a complex computer vision model that makes itself interpretable, a patent pending enhancement to the popular Shapley method that makes that interpretability scalable, and how to examine and correct data in a model for possible bias Putting analytics into action invariably requires automation of data flows, data processing, and decisioning We are dealing with increasingly voluminous data, and automation allows us to scale data prep and data processing We are dealing with increasingly varied data, unstructured data from logs transcripts and voice recordings Automating natural language processing ensures that these data are not left behind And we are dealing with increasingly complex models Finding the best model and its best parameters and hyperparameters is really facilitated through automation And maybe more most importantly, we are democratizing analytics, and allowing and enabling everyone to consume and to produce analytics The business analyst, the field engineer, police officers at headquarters and on the street should be able to produce and consume right-time insights Last night, during the opening session, we introduced you to New Hanover County in North Carolina, home of the city of Wilmington and ground zero for the opioid epidemic The extent of this epidemic comes into focus when you think about this statistic– 12% of the population of New Hanover County, one in eight, are abusing opioids This has huge impact on children With SAS Visual Investigator on Viya, the Department of Social Services can bring together disparate data sources from law enforcement, case management, 911 calls, and generate in near real time rule-based alerts when a child’s risk level has increased Now, let’s kick this up a notch What if– what if we could use the historical data to develop a machine learning model to predict a risk score for every child? And that score can accompany the alert and helps the social work to prioritize visits and follow-ups How then could we automate the modeling and deployment steps and derive a model that we feel good about, a model that we trust? Here to put analytics into action are Susan Haller, Director of Advanced Analytics at R&D, and Dragos Coles, Senior Machine Developer at SAS– Machine Learning Developer [VIDEO PLAYBACK] – I have been at SAS for 20 years, over 20 years So I’ve spent half of my life here And what I find exciting is that every day I come through the door I’m happy to be here, and I’m excited about the new challenges that are presented to me, working with my colleagues to come up with creative ways to kind of solve those problems – I mean, work is one thing, right? Work is important It’s important you like to work But it’s probably just as important that you like the people that you work with – We have created a new product that allows you to build dynamic and automated machine learning models – If you want to do machine learning, a data scientist would go through multiple steps to be able to model and build that final model, right? We’re taking all that work and we’re hiding it behind one click – This particular project has been super exciting to me since day one If you think about it, we’re taking analytics and we’re making them accessible to everyone – You know, we talk to a lot of customers who, when you mention machine learning, they’re interested in it They’ve heard the terminology But they’re afraid of it, so they don’t know how to get started This is going to be an enabling technology for those users It’s rewarding when you work on something that will be a real application that somebody can use So I’m not talking about things that are just cool because they sound cool, but things that are cool because they can have an impact – At the end of the day, I hope that the work that I’m doing helps our customers do their job better and more efficiently, so make them more productive, enable them to answer more complex business problems, allow them to look in their data and find information that may help them make a difference [END PLAYBACK] [APPLAUSE] OLIVER SCHABENBERGER: Susan and Dragos, thank you for joining us today Before we start out, I want to point out that the technology you’re about to see is not yet in use by New Hanover County We are showing technology that will soon be available from SAS OK– Susan, your role is now the senior data scientist, and you’re guiding Dragos, a business analyst at the Department of Social Services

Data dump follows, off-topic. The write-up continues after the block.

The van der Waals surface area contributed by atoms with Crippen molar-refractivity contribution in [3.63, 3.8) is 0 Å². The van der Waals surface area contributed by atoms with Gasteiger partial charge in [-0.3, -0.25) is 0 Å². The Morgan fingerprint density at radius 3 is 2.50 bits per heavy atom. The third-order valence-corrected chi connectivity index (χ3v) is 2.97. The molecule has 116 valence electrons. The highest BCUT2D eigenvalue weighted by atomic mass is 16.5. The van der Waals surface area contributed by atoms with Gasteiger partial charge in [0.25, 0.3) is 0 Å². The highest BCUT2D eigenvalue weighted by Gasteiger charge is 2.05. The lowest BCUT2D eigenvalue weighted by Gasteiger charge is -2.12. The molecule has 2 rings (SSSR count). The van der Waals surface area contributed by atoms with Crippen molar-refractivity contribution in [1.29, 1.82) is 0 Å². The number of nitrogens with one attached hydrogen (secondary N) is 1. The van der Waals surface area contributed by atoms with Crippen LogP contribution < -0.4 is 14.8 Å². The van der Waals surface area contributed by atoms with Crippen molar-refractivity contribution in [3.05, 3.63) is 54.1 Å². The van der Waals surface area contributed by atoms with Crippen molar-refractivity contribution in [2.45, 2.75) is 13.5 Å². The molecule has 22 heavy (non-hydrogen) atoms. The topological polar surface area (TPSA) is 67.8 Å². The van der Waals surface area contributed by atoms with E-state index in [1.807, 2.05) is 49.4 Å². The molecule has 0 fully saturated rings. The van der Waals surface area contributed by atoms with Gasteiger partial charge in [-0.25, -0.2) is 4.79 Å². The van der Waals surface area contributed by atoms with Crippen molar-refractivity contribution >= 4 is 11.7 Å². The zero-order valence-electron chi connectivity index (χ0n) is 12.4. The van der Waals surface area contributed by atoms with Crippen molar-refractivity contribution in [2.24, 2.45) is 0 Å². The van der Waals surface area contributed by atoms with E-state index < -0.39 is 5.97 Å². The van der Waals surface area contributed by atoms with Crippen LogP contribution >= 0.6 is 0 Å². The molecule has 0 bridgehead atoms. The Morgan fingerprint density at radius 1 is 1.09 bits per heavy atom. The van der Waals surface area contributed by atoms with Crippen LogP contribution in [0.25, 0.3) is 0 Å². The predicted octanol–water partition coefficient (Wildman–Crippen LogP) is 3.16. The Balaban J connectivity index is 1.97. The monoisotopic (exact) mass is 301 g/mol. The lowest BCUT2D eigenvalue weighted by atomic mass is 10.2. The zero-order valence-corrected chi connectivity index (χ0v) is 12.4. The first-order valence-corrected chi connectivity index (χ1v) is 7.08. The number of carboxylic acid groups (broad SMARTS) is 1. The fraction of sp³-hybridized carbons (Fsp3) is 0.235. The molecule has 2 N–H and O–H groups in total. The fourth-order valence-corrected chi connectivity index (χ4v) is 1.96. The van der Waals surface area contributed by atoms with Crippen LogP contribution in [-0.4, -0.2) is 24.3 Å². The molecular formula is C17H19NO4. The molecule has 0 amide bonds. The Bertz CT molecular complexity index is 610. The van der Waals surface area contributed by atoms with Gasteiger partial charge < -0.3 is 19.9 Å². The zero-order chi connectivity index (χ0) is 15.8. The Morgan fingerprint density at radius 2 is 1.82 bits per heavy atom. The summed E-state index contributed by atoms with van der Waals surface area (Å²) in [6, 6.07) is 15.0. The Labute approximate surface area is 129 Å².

Dragos, you are about to be augmented by artificial intelligence and machine learning Good luck DRAGOS COLES: I’m excited SUSAN HALLER: Thank you, Oliver As you’ve just heard, we have been tasked with building a machine learning model to generate and assign a safety risk score to each of the kids who are being followed by the Department of Social Services As you can imagine, lots of people are interested in the field of machine learning, but not everybody knows how to get started in building such a model With that in mind, our team of data scientists has built a very simple and custom web application that the business analyst in the department, such as my colleague Dragos, can use to get started building a dynamic and automated model So we’re going to spend just a few minutes with you this morning walking through building that model using this custom application while at the same time walking you through each of the steps that we’re executing underneath the covers So Dragos, let’s get started DRAGOS COLES: OK So what do you want me to do, just fill in these parameters? SUSAN HALLER: That’s it DRAGOS COLES: That’s simple enough So assign a project name, select a data source SUSAN HALLER: So here, the data science team has gone ahead and identified a handful of tables that could be useful in this model exercise Considering what we’ve been asked to build, let’s go ahead and select the child safety data DRAGOS COLES: OK And what’s our goal here? SUSAN HALLER: Now that we have our data, we’re presented with a list of variables in that data And by goal, we’re simply asking for you to identify the variable that represents the goal or the outcome that we’re trying to project in this model DRAGOS COLES: OK So in this case, we’re going with their safety risk flag SUSAN HALLER: That’s right That’s it You have now provided all of the required information that I need for you to go ahead and start building a model All that’s left is for Dragos to click that Build Model button Behind that button is a very powerful tool coming from SAS that offers an API for dynamic automated model building DRAGOS COLES: OK So, I mean, this sounds really simple, but what is an API? SUSAN HALLER: Ah API– anyone can build their own custom application as we’ve seen here based on their business problem, while at the same time embedding and leveraging SAS’ machine learning capabilities DRAGOS COLES: Maybe that’s too easy I’ll just run it SUSAN HALLER: Let’s run it DRAGOS COLES: OK, so right now machine learning is running behind the scenes Does that include any data preparation steps? SUSAN HALLER: Of course Imagine, if you will, that this API is simply emulating what I as a data scientist would do if I had been tasked with building this model by hand So first I’m going to explore my data Are there any issues that I need to resolve? Second, I’m going to iterate through different data preparation techniques– transformations, imputation, things such as that And finally, I’m even going to automate the building of features for you DRAGOS COLES: OK As a data scientist, though, you have to consider different type of models when you want to build the best model, right? What’s available here? SUSAN HALLER: So the API is obviously going to consider a variety of different models, finding the best model type for your data It’s going to look at things like radium boosting models, neural networks, random forest to name a few DRAGOS COLES: OK, sounds good But one thing that I heard about data scientists working on projects like this is they go through this iterative process of data preparation, some feature engineering, and then more modeling Is that iterative process running behind the scenes? SUSAN HALLER: This is where the intelligent part of the automation comes into play So at each step along the way, the API is going to continually reassess It’s going to add steps to the model It’s going to remove things that are no longer necessary It may go back and revisit existing steps and make modifications to them And when the API is happy with the data preparation and the model that it’s built, it goes one step further and creates an ensemble model, trying to improve our overall model accuracy DRAGOS COLES: Wow, Susan I mean, it really sounds like what we have here is a data scientist behind the click, right? It’s kind of you behind a button SUSAN HALLER: I guess you can say that And in just a few short minutes, you can see here that as we walk through each of the steps that we’re running behind that API, Dragos has gone ahead and created a model that helps us predict that safety risk score DRAGOS COLES: OK Now, we got all this output from the API Since I’m new to this, let me see if I can understand what’s happening here If we look at the project summary which, top left side, seems like we’re getting a summary of the project, but it seems a little bit like this text might be dynamic So it was telling us that our model is based on the KS statistic on the Test partition We have an accuracy rate of about 90%